Every year, as more and more books find themselves getting translated in English, more readers around the world get to delve into extraordinary worlds and get a taste of literature from different languages. 2021 has certainly proven to be a boon year for books in translation, so we’ve put together a curated list of already released and upcoming books for you to add to your reading list
Khwabnama by Akhtaruzzaman Elias
Translated by Arunava Sinha
In this magnum opus, which documents the Tebhaga movement, wherein peasants demanded two-thirds of the harvest they produced on the land owned by zamindars, Akhtaruzzaman Elias has created an extraordinary tale of magical realism, blending memory with reality, legend with history and the struggle of marginalized people with the stories of their ancestors.
The Incomparable Festival by Mir Yar Ali “Jan Sahib”
Translated by Shad Naved
The Incomparable Festival (Musaddas Tahniyat-e-Jashn-e-Benazir) by Mir Yar Ali (whose pen name was Jan Sahib) is a little known but sumptuous masterpiece of Indo-Islamic literary culture, presented for the first time in English translation. Structured as an ode to the nawab, the poem is a world-album depicting various classes on the cusp of social upheaval.
Variations on the Body by Maria Ospina
Translated by Heather Cleary
In six subtly connected vignettes, Variations on the Body explores the obsessions, desires, and idiosyncrasies of women and girls from every level of Colombian society. Combining humour, heartbreak, and unsettling violence, Ospina weaves a multifaceted picture of contemporary Bogota in vibrant, gleaming prose.
Hard like Water by Yan Lianke
Translated by Carlos Rojas
Hard Like Water is a thrilling story about an erotic affair during China’s Cultural Revolution. A novel of rare emotional force and surprising humor, Hard Like Water is an operatic and brilliantly plotted human drama about powers corrupting nature and the brute force of love and desire.
Migratory Birds by Mariana Oliver
Translated by Julia Sanches
In her prize-winning debut, Mexican essayist Mariana Oliver trains her gaze on migration in its many forms, moving between real cities and other more inaccessible territories: language, memory, pain, desire, and the body. Blending criticism, reportage, and a travel writing all her own, Oliver presents a brilliant collection of essays that asks us what it means to leave the familiar behind and make the unfamiliar our own.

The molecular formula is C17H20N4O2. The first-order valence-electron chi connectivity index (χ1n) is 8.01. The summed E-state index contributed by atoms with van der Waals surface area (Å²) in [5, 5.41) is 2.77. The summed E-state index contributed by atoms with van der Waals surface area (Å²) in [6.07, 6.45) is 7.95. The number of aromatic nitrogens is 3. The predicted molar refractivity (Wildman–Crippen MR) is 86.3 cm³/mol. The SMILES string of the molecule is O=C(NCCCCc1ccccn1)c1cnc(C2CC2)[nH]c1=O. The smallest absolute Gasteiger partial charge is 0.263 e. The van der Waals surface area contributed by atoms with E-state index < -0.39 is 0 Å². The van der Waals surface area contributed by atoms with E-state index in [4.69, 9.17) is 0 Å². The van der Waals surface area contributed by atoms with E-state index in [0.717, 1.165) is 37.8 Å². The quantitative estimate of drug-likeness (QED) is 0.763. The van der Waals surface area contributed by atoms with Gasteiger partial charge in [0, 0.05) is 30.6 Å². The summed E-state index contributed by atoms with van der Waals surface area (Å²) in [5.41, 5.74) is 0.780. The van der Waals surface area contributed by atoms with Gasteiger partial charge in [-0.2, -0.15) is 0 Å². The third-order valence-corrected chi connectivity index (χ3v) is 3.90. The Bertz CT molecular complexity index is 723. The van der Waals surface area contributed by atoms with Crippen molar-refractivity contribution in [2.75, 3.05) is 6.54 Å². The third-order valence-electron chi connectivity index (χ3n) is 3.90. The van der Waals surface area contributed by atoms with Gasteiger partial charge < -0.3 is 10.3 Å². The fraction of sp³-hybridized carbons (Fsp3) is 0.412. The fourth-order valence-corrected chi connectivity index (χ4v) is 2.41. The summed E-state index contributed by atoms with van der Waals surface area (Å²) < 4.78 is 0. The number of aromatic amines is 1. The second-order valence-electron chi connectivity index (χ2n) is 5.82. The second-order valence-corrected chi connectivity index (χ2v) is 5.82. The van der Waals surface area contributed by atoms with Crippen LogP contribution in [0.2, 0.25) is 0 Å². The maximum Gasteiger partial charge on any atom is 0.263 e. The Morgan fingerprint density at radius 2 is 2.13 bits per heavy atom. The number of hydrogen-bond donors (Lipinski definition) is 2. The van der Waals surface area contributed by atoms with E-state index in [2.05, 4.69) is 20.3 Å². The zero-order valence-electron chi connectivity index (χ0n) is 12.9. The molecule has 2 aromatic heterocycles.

Heaven by Mieko Kawakami
Translated by Sam Bett
From the bestselling author of Breasts and Eggs and international literary sensation Mieko Kawakami, comes a sharp and illuminating novel about a fourteen-year-old boy subjected to relentless bullying. Unflinching yet tender, sharply observed, intimate and multi-layered, this simple yet profound novel stands as yet another dazzling testament to Mieko Kawakami’s uncontainable talent.
The War of the Poor by Eric Vuillard
Translated by Mark Polizzotti
From the internationally bestselling author of The Order of the Day: Éric Vuillard once again takes us behind the scenes at a moment when history was being written. Sixteenth-century Europe: the Protestant Reformation takes on the powerful and the privileged. The history of inequality is a long and terrible one. And it’s not over yet. Short, sharp and devastating, The War of the Poor tells the story of a brutal episode from history, not as well known as tales of other popular uprisings, but one that deserves to be told.
First Person Singular by Haruki Murakami
Translated by Philip Gabriel
The eight stories in this new book are all told in the first person by a classic Murakami narrator. From memories of youth, meditations on music, and an ardent love of baseball, to dreamlike scenarios and invented jazz albums, together these stories challenge the boundaries between our minds and the exterior world. Occasionally, a narrator may or may not be Murakami himself. Is it memoir or fiction? The reader decides.
Empty Houses by Brenda Navarro
Translated by Sophie Hughes
Empty Houses unfolds in the aftermath of a child's disappearance. His mother is distraught. As her life begins to unravel, she is haunted by his absence but also by her own ambivalence: did she even want him in the first place? A literary sensation on its original publication, Empty Houses is a kaleidoscopic inquiry into contemporary Mexico and a provocative exploration of motherhood. It announces an intrepid and breathtaking new literary voice.
The Lost Soul by Olga Tokarczuk
Translated by Antonia Lloyd-Jones
The Lost Soul is a deeply moving reflection on our capacity to live in peace with ourselves, to remain patient, attentive to the world. It is a story that beautifully weaves together the voice of the Nobel Prize-winning Polish novelist Olga Tokarczuk and the finely detailed pen-and-ink drawings of illustrator Joanna Concejo, who together create a parallel narrative universe full of secrets, evocative of another time.